It was not long ago I wore
my hair in braids
like twisted rivers falling softly over my shoulders,
or smooth vines held in place with green satin ribbons.
No longer a child, I’m too old to wear braids now
too old to wear above-the-knee-wrap-around-silk-skirts and
form-fitted-knit-dresses that reveal every imperfect curve.
The young ones no longer look me in the eye or hip
perhaps the swing is gone, they see no use? though
I pay my taxes faithfully-feed-the-chickadees that flock the trees,
rub away enduring dust
cook a meal they hastily consume then with a tart shove, push themselves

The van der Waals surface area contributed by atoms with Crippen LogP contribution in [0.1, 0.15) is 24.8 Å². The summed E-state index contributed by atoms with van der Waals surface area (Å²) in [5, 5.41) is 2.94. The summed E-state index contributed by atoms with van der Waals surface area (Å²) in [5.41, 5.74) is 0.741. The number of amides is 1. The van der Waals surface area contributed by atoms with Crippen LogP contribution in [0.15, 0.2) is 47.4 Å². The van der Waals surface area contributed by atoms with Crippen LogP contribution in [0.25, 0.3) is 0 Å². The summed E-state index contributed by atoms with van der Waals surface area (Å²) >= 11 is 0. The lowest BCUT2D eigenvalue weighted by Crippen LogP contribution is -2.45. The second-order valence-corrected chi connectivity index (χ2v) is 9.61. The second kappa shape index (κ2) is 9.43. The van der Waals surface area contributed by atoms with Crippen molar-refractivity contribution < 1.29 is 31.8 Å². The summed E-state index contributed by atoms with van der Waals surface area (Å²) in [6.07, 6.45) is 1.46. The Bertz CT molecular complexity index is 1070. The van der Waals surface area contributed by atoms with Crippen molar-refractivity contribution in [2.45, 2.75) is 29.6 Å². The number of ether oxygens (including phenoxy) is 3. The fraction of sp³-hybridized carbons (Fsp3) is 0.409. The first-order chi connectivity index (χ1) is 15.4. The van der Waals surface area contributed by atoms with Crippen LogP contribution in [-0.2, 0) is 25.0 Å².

away from the table.
They don’t see me walking the old dirt road
or the deep lines of my forehead covered in a hat made of spun llama
soft and supple as new lamb
To them life is a horse race.
my mother used to say wear your hair piled up high,
she liked it that way
but no, I’ll wear braids again at the end of the road when
the holy-bound dream is to die-young-of-old-age.